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The Holocaust has come to replace the founding myths of the Jewish State as a major source of its raison d'être and of Jewish identity in both Israel and the Diaspora. This has reinforced the Israeli will for survival and helped to politicize Diaspora Jewry but it also poses new problems and dilemmas. The instrumentalizing of the Holocaust goes against the desire of classical Zionism to normalize the status of the Jews and leads to distrust of the Gentile world as a whole. It has at times produced a syndrome of claiming immunity from outside criticism, even encouraging isolationism and paranoia. In the Diaspora, transforming the Holocaust into a civic religion and excessive emphasis on its singularity have somtimes created resentment from other groups fighting for recognition of their victim status. In Israel the institutionalizing of the Holocaust tends to reinforce national particularism, while in the Diaspora there is a greater need to universalize and "de-judaize" its message. The Holocaust will remain an inextricable part of Israeli and Jewish consciousness, reinforced by the memory of persecution throughout Jewish history and the intensity of the Middle East conflict, but transforming it into a unifying myth carries with it the danger of strengthening isolationism and negative thinking. /// [Abstract in Hebrew].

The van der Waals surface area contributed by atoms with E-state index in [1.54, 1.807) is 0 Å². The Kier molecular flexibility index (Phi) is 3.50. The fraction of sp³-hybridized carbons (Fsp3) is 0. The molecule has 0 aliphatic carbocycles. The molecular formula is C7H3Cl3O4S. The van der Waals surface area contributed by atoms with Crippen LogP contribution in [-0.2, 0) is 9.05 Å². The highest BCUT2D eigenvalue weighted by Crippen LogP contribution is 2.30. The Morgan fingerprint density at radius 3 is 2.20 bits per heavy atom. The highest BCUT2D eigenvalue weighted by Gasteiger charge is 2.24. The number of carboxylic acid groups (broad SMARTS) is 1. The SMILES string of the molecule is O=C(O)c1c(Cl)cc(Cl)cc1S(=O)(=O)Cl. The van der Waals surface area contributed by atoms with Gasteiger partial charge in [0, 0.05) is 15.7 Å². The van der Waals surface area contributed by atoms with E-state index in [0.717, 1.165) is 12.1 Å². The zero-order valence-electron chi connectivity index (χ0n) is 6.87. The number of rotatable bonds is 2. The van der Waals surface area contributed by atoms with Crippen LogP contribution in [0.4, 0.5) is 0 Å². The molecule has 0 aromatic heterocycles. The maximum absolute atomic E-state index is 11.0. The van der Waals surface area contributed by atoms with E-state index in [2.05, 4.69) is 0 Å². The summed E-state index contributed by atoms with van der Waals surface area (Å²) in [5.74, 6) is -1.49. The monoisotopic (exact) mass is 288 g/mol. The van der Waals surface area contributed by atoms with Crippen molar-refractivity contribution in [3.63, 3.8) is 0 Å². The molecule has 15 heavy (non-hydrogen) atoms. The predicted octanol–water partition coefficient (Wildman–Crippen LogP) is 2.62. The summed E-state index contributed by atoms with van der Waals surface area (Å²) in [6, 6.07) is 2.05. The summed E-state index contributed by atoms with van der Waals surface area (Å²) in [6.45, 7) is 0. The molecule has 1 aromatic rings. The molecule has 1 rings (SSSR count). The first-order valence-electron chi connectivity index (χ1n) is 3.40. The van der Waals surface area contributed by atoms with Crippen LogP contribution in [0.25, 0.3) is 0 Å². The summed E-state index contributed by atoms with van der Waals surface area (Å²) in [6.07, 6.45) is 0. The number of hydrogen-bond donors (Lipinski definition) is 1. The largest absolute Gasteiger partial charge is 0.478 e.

Jewish History © 1997 Springer